Santa Clara water’s chief operating officer, Jim Fiedler, said his agency had been working in recent days with San Jose city officials on possible flood control options in case of a major event. He said the district had been in regular contact with city officials.

The situation came to a head over the weekend, when another round of heavy rain sent Anderson Reservoir over its tipping point, causing water to spill out of the lake and into Coyote Creek.

The first major flooding occurred Tuesday in the Rock Springs area of San Jose. San Jose firefighters paddled on rafts and waded through the chest-deep deluge, rescuing hundreds of residents trapped in homes and in trees.

Evacuation centers were set up at two community centers, where more than 300 residents stayed overnight. Two high schools were converted into overnight shelters, with dry clothes, food and cots.

Meanwhile, a damaged levee allowed water to flow onto U.S. 101 on Tuesday, forcing its temporary closure.

Coyote Creek slithers its way northwest from the reservoir to San Jose’s doorstep, where it proceeded to flood neighborhood after neighborhood, carving a destructive path through the heart of the city.

The creek crested to a height of 13.6 feet at a South San Jose river gauge point on Tuesday evening — nearly four feet above flood stage. The height shattered a previous record that had stood since 1922.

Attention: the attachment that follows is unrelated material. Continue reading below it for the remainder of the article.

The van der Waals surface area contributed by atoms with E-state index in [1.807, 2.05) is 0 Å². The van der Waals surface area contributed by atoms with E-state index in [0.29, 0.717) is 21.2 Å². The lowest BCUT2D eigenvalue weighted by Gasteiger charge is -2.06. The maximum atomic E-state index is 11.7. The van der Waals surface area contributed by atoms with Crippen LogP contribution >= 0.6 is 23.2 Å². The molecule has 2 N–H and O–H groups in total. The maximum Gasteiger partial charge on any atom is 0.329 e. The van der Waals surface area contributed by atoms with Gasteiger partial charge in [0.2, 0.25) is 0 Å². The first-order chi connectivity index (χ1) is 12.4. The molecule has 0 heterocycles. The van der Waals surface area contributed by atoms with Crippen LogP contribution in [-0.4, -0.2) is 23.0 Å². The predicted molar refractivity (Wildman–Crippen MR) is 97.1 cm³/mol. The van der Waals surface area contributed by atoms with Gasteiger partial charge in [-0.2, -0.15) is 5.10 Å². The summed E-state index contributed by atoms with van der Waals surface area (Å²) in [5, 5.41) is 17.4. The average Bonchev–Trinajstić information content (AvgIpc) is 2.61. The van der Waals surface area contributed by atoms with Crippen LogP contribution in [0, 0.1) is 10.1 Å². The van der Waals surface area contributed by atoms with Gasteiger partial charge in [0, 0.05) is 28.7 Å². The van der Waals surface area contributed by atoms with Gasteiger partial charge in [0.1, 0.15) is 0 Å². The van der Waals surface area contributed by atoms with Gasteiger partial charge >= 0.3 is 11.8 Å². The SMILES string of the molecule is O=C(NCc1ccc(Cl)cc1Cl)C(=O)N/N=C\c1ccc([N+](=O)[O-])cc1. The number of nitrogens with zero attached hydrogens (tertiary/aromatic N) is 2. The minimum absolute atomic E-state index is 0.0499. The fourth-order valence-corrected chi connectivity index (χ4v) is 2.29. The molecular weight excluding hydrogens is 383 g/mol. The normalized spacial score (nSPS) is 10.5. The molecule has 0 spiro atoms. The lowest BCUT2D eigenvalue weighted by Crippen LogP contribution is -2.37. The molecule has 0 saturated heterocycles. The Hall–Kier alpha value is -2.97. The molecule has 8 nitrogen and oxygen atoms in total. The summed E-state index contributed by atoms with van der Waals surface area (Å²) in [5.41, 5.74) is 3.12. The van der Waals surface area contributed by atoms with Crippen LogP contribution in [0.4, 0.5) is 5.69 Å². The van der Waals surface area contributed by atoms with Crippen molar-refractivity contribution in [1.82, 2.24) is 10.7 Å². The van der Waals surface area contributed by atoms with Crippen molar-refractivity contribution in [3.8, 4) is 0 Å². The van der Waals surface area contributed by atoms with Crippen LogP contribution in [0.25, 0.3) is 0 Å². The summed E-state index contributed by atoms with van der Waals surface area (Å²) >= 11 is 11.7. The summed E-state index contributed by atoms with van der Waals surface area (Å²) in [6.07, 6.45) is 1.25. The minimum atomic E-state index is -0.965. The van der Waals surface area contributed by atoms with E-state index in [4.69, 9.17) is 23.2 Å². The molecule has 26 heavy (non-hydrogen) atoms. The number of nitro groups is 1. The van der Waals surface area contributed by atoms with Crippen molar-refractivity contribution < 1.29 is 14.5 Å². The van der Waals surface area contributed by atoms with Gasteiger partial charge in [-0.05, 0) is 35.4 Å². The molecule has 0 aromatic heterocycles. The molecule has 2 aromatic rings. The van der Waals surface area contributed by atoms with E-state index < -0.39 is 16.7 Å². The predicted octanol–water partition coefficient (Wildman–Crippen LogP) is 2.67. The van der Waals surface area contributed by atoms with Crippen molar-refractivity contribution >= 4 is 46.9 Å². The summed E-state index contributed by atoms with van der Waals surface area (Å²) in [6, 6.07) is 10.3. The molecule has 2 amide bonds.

“This is a once-in-a-100-year flood event,” National Weather Service meteorologist Roger Gass said, referring to Coyote Creek’s surging height in South San Jose.

By Wednesday, the creek was no longer rising, but it was too late for some evacuees.

City officials said some residents could be allowed home as early as Wednesday night, though Liccardo had warned earlier in the day that the water was highly contaminated with fuel, oil and possible sewage and posed a potential health risk.

Officials said that on Thursday they would focus on assessing the damage and getting residents back home.

The approximately 14,000 people under mandatory evacuations hailed mostly from central San Jose. Evacuation advisories were also issued to 36,000 residents in a zone that covered a business and industrial area along a roughly seven-mile stretch of Coyote Creek.

By Wednesday evening, city officials had lifted some mandatory evacuations for homes north of Interstate 280. They also revised the number of residents impacted by evacuation advisories down to 22,000.

“We haven’t really had anything quite like this before,” Vossbrink said.